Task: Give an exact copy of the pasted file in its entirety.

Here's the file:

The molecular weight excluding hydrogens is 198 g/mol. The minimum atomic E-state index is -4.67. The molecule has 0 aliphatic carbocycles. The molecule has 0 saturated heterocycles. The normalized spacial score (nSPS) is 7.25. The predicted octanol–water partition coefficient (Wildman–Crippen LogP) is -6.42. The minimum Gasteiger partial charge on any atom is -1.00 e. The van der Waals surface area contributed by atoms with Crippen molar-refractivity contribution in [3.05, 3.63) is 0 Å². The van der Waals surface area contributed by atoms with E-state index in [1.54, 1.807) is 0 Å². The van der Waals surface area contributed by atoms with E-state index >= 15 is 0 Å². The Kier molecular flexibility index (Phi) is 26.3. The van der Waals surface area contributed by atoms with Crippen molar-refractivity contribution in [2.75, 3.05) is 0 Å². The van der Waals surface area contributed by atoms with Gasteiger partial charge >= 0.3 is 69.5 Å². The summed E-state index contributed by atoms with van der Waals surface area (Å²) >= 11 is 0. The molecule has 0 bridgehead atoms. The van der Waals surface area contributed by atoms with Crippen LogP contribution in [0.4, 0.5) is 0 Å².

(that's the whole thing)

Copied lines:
The molecular weight excluding hydrogens is 198 g/mol. The minimum atomic E-state index is -4.67. The molecule has 0 aliphatic carbocycles. The molecule has 0 saturated heterocycles. The normalized spacial score (nSPS) is 7.25. The predicted octanol–water partition coefficient (Wildman–Crippen LogP) is -6.42. The minimum Gasteiger partial charge on any atom is -1.00 e. The van der Waals surface area contributed by atoms with Crippen molar-refractivity contribution in [3.05, 3.63) is 0 Å². The van der Waals surface area contributed by atoms with E-state index in [1.54, 1.807) is 0 Å². The van der Waals surface area contributed by atoms with E-state index >= 15 is 0 Å². The Kier molecular flexibility index (Phi) is 26.3. The van der Waals surface area contributed by atoms with Crippen molar-refractivity contribution in [2.75, 3.05) is 0 Å². The van der Waals surface area contributed by atoms with Gasteiger partial charge >= 0.3 is 69.5 Å². The summed E-state index contributed by atoms with van der Waals surface area (Å²) >= 11 is 0. The molecule has 0 bridgehead atoms. The van der Waals surface area contributed by atoms with Crippen LogP contribution in [0.4, 0.5) is 0 Å².